I was recently added to Johnson Outdoors pro staff and their Adventures on the Water program. Where to begin? I grew up in the very small town of Felda, Florida. My parents where old fashioned country people-my dad was in agriculture and my mom a book keeper. I played sports all through high school and college -played one year of NAIA basketball. I attended a culinary school in North Miami, Johnson and Wales University. I had grand dreams of becoming a chef. To say the least I was consumed by that industry- In a good way. I worked 70-80 hour weeks, just honing my craft. I eventually landed my dream career as an executive chef and worked in some very upscale restaurants. I’ve cooked dinners for celebrities, famous athletes, and even former presidents and candidates. The chef life was a really great ride, but something was always missing. I lacked time for personal reflection and enjoyment. I had put aside one of my greatest passions when my grandfather died in 2001, and that was fishing.
Without a doubt my greatest influence, as far as fishing goes, was my grandfather. He was an avid fisherman and I spent tons of time with him in the 10,000 Islands here in Florida. After he died in 2001, I completely stopped fishing- I didn’t think about it, didn’t even cross my mind. I was so “wounded” by his death. I didn’t want to do something that was “our” thing to do together, without him. I continued to focus on my career and achieved my dream job as an executive chef at a high ranking country club in Naples, Florida. One of my cooks was very into fishing and he would talk to me about nothing but it. I slowly began to converse more about the subject- telling stories and what not, and before I knew it, I realized I had been so busy with work and establishing my career- that I had left out something I truly loved. After telling fish stories and such with my employee, that Christmas he bought me a Penn Fierce 4000. I will never forget it, because I found it to be such a meaningful gift for someone like me. I told him I couldn’t accept it and his response was “you need it,” and boy was he was right.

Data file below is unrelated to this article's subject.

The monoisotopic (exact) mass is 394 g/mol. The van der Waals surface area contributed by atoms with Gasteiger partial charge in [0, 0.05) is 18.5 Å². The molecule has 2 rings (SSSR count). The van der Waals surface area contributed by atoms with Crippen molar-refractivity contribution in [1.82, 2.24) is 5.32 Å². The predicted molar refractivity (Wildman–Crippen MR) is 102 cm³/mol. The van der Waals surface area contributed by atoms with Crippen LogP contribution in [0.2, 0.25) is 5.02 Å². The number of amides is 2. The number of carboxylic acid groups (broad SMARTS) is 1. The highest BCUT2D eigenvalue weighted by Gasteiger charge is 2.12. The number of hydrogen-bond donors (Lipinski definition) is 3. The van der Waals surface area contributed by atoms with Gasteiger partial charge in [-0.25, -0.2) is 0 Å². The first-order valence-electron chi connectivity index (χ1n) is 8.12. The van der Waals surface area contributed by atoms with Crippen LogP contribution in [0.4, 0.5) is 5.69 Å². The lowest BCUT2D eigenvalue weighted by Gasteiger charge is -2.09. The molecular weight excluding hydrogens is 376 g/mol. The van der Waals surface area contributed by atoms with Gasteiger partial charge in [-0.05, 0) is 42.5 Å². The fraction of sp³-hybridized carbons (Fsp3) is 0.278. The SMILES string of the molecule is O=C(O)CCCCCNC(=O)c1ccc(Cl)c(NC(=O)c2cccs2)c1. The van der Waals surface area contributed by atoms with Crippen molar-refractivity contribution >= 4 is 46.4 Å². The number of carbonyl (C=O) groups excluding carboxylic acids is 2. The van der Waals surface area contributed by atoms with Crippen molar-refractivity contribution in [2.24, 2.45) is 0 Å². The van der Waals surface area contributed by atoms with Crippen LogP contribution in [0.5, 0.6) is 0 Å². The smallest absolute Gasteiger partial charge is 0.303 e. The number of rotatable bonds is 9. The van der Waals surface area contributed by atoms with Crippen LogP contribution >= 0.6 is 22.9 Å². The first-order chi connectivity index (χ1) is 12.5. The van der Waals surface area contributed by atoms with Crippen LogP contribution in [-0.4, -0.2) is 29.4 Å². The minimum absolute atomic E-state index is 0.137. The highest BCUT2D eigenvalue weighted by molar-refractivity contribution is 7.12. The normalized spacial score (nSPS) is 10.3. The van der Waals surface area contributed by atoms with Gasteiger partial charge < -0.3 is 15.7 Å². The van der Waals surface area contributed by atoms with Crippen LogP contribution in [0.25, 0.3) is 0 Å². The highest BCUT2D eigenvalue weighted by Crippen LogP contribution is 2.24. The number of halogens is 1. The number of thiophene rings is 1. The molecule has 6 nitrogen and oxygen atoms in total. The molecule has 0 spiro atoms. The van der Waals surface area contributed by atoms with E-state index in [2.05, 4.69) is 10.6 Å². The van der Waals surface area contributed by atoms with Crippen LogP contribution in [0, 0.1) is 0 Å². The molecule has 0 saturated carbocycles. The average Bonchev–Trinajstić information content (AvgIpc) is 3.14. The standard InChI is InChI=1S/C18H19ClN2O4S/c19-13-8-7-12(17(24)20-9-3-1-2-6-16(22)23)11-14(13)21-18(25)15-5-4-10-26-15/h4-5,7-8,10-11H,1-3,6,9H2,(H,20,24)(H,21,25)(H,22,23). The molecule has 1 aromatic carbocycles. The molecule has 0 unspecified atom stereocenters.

After having a literal near death experience with my health this past year, I have come to value life and the important things a lot more than I used to. While work is very important to me (mainly to provide for my family now), I had decided it was time to put my overall wellbeing and my family first. I retired from the restaurant industry, at the age of 29 and am now pursuing my real passion-fishing. I work a “9-5” office job and finally have lots of free time to do what I love. Fishing is my outlet of choice. It’s a time of peace, reflection, excitement and great joy. Every time a fish hits the end of my line, it’s like a jolt of lightening throughout my body. To me there isn’t anything like it. Sometimes when I get back from fishing, my wife will ask me “how did you do?” Even if I don’t get a bite, she follows that question with “well, did you enjoy yourself”? And without a doubt my response is “yes.”
To me fishing, it’s just not going out and catching the biggest fish or bragging on some forum about how great of an angler I am. I think of it in the sense of the whole connection you get with nature and the fish, being right there on the water’s edge at all times. You get to experience and see so much more than people realize. To me, fishing is more than the thrill of the hunt. It’s a “therapy” per say. A time to reflect, a time to connect, a time of intriguing adventure, and a time to really grasp a greater appreciation of God’s creation.
Thank you for taking your time to read this
Thanks Lee Youngblood